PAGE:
Let me go through a few of them -- oil sharing, an agreement that would allow the wealth to be distributed. When do you think that's going to pass?

ZEBARI: Well, let me make a general point here. We welcome all these visitors. In fact, I'm going to Washington to put the view of my government to Washington also at the same time. But I believe these visits are very important.

And the government feels that there is a need to move faster on this issue because the military strategy or the surge strategy can only be maintained only if it's backed by political initiative, a national reconciliation, constitutional review, an oil law and a review of the de-Baathification measurement and so on.

And the government is committed. These are Iraqi benchmarks. In fact, they're not American or any other country's benchmarks. We made a commitment that our responsibility...


BLITZER: Let me go through that -- excuse me for interrupting -- oil sharing agreement, de-Baathification laws, amending the Iraqi constitution. Here's the question -- when do you think these will be enacted?

And I ask you the question in the context of this statement by Sheik Humam Hamoudi, who is an Iraqi member of Parliament, himself a Shiite. He was quoted in the New York Times as saying, "We have not committed to doing it by September. Maybe the American Congress has made such a commitment, but we have not." When do you believe these benchmarks will be met?

ZEBARI: Well, I think it's very important to go hand in hand or closely with the military strategy because these things are interrelated, really. And I believe that. So, the government feels the pressure that it has to move faster. I think it's doing its best to do.

But remember, Wolf, even the United States took 13 years to move from independence to constitution. Some of the issues that is being debated and discussed are extensional issued related to the future of Iraq, future generations. And really, the view is we must get them right instead of, you know, forcing them by certain timetable and so on.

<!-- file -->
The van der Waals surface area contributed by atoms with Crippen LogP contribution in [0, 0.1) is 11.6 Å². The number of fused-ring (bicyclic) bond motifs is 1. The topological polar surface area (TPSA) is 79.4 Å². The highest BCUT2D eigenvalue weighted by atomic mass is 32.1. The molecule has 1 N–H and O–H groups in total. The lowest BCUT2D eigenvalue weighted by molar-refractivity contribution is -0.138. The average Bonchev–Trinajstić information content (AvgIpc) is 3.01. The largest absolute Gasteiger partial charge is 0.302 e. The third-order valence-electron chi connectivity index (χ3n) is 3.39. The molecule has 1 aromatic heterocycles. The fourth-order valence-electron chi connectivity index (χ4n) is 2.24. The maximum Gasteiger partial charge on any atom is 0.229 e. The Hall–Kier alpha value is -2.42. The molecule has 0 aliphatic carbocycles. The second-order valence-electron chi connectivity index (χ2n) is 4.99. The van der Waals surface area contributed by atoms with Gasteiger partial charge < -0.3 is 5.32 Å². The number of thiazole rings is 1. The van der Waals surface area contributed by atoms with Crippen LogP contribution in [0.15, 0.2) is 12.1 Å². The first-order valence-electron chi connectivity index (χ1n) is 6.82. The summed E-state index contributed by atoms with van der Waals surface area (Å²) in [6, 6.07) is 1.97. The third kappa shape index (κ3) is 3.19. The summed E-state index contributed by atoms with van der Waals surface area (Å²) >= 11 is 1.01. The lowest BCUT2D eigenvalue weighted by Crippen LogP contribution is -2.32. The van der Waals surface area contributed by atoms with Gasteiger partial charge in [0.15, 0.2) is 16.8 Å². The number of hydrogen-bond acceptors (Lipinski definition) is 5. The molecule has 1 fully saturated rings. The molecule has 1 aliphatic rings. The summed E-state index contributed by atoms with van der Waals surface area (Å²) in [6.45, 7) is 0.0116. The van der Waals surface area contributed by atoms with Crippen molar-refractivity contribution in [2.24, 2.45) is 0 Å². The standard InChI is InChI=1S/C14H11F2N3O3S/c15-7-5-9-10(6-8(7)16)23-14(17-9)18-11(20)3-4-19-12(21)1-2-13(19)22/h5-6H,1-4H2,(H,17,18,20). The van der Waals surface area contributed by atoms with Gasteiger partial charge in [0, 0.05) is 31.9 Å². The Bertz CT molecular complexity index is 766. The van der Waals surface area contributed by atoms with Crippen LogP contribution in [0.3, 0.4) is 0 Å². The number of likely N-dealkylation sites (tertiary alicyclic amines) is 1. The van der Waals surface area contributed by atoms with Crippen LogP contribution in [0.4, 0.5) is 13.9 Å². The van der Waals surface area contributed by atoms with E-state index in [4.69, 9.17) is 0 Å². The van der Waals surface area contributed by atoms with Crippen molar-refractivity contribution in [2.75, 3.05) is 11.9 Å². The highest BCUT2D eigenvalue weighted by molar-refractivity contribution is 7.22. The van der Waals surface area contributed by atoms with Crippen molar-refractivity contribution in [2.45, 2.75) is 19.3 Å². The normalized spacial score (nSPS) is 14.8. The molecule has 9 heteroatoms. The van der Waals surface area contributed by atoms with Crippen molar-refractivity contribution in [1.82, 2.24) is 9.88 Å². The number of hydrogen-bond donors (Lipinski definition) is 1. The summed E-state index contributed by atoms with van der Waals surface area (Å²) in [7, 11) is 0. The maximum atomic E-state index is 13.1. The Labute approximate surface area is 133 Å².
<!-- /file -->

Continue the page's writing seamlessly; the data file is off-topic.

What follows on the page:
The timetable is important. But these are very, very critical issues. I believe the oil law has the highest possibility to be passed, hopefully before September. Also, the constitutional commission, or the constitutional review, is going to report to the parliament at the end of this month.

So there is movement on this but not the speed that the -- our American friends would like to see to be combined with the reports that General Petraeus is preparing for the president and Congress in September.

But we are doing our best, in fact, to move faster along these lines because these are our benchmarks. And we are doing our best to get them resolved. Again...

BLITZER: Is the parliament going to take its two-month recess vacation situation as has been widely feared by a lot of officials here in Washington?

ZEBARI: No, Wolf, in fact, we reached an understanding with parliament not to take a summer recess of two months because business is not as usual in our country and they have a responsibility.

And therefore, they have cut short their recess to a week or a couple of weeks, maybe, not the long, summer recess, because they have a full agenda. And as a sense of national responsibility, they have to work harder, you see, on those legislations.

BLITZER: Let me ask you one final question, Foreign Minister, before I let you go. And I ask you this question because you're a Kurd and there's an alarming -- there's a fear that there could be serious tensions between Turkey and Kurdistan, that Turkey is massing a large number of troops along the border with Kurdistan in northern Iraq.

How worried are you that this tense situation could get out of control, that Turkey could actually invade, looking for PKK rebels?

ZEBARI: Yes, well, I'm the foreign minister of Iraq although I'm a Kurd, Wolf, but really it's my responsibility to ease tension with Turkey. And we have done that to our best to address Turkish legitimate security concerns over the PKK, over the cross-border attacks and so on.

I think Turkey has some genuine concerns here on the Iraqi government and the regional authorities in Iraqi Kurdistan. But we have a forum to resolve these issues. We have a tripartite commission: the United States, Iraq and Turkey. The United States is represented by General Ralston, and this commission was created in the first place to address Turkey's legitimate security concern over the PKK. So far, this commission has not been activated.

As for the Turkish troops buildup, we are concerned, definitely. And really, our position will oppose any military incursion, because this will destabilize the only part of Iraq at the moment. And it will create more violence and more instability. So we have urged repeatedly not to take any military actions.

We're encouraged by the prime minister of Turkey's statement that really, the Turkish army has to address the PKK issue inside Turkey first before thinking about going across the border to other countries.